The bifurcated trial would require the jury to find the intent or the intention solely from the circumstances connected with the offense, as provided in § 13-131, A.R.S., and the question of sound mind would have to be presented at the second trial which gives rise to the question of whether this is due process of law not only in regard to intent but also in the charge of murder, for example, in regard to the issues of premeditation and malice aforethought. If an individual is insane he would not be able to intend an act, nor would he be able to premeditate or have malice aforethought. Not only is there a question of due process of law, there is an additional question presented by a conflict in the law as to whether § 13-131, A.R.S., could be divided in the trial and made applicable partly to Paragraph B and partly to Paragraph C of § 13-1621.01, A.R.S.

Only three other States at the present time have provision for bifurcated trial California, Colorado, and Texas. In the first case involving the question after the adoption of the California statute, People v. Troche, 206 Cal. 35, 273 P. 767, and following cases, the court, in passing upon the constitutionality of the statute, held that it was a mere procedural matter and that the act was constitutional. However, Justice Preston vigorously dissented from this view, stating:

"But the legal infirmities of these provisions are easily discerned. They undertake to subdivide an indivisible integer, and therein lies their chief infirmity. In other words, the plea of not guilty necessarily includes within it the element of insanity. This is true not because of any legislative fiat, but because sanity is a fundamental element of all amenableness to punishment and is the prime ingredient of the criminal legislation of all civilized countries. See Pen.Code, §§ 20, 21, 26. There can be no malice, deliberation, or premeditation without sanity. There can be no criminal intent indeed, no criminal act where there is no sanity. If the jury, in ascertaining the intent of the defendant, may not consider the evidence of his insanity, it must follow that the Legislature has the power to dispense entirely with the element of intent. Yes, more is true: If the jury may not, before assessing guilt to the defendant, consider the fact that he is insane, not only may criminal intent be dispensed with, but the time-honored and almost sacred presumption of innocence may be set at naught by the law-making power. See State v. Strassburg, 60 Wash. 106, 110 P. 1020, 32 L.R.A., N.S., 1216, Ann.Cas. 1912B, 917. * * * * * * "This court should be quick and decisive in its action to declare anew our Bill of Rights and to preserve the essential attributes of a jury trial as known to the common law and as preserved by our Constitution. Article 1, §§ 7 and 13, Const. These provisions are so obnoxious to the spirit of our institutions that the blood of Abel `crieth from the ground' for vindication."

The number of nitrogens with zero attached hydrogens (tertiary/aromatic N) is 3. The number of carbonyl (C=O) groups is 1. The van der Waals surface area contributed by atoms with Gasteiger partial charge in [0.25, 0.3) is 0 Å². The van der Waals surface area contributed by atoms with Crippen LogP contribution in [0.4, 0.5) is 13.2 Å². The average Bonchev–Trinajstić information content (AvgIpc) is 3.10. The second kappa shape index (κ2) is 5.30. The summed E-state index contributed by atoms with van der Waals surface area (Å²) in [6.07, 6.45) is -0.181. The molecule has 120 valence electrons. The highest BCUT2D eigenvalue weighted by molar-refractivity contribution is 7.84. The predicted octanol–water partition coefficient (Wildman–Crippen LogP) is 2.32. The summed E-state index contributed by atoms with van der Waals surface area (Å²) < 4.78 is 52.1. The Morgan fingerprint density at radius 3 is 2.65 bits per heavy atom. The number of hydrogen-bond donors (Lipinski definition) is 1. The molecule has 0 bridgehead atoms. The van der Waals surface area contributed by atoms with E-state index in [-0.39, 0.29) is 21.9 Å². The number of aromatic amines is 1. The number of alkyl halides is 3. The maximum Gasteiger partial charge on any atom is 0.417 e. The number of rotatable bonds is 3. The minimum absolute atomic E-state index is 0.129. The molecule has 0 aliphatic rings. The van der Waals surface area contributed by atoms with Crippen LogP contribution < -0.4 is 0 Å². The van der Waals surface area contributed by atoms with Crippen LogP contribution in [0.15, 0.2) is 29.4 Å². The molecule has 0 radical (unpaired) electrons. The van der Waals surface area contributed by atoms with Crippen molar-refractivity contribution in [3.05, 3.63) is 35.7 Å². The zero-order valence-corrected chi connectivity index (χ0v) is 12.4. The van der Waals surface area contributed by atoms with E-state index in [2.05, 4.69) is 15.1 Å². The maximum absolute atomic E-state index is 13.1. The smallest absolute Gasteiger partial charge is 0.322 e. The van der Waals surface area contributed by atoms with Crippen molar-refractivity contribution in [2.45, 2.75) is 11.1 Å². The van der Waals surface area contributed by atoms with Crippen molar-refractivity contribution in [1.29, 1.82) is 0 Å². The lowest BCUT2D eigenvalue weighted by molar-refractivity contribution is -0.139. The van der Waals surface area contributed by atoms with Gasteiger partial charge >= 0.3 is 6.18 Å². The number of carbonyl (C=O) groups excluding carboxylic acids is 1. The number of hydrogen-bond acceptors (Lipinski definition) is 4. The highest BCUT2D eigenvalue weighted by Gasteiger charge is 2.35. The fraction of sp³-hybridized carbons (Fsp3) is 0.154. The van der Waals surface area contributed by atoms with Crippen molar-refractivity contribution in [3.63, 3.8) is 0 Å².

*110 Then, when People v. Wells, 33 Cal. 2d 330, 202 P.2d 53, cert. den. 338 U.S. 836, 70 S. Ct. 43, 94 L. Ed. 510, came along, the court was presented with the question of whether it was due process to require the jury to pass upon the requisite intent without permitting evidence of the capacity of the defendant to form an intent. So the court held that it was permissible to introduce evidence in regard to the defendant's capacity to form an intent in the first trial in regard to his guilt or innocence, and leave the question of insanity under the M'Naghten rule for the second trial. In so holding the court said:

"As a general rule, on the not guilty plea, evidence, otherwise competent, tending to show that the defendant, who at this stage is conclusively presumed sane, either did or did not, in committing the overt act, possess the specific essential mental state, is admissible, but evidence tending to show legal sanity or legal insanity is not admissible. Thus, if the proffered evidence tends to show not merely that he did or did not, but rather that because of legal insanity he could not, entertain the specific intent or other essential mental state, then that evidence is inadmissible under the not guilty plea and is admissible only on the trial on the plea of not guilty by reason of insanity."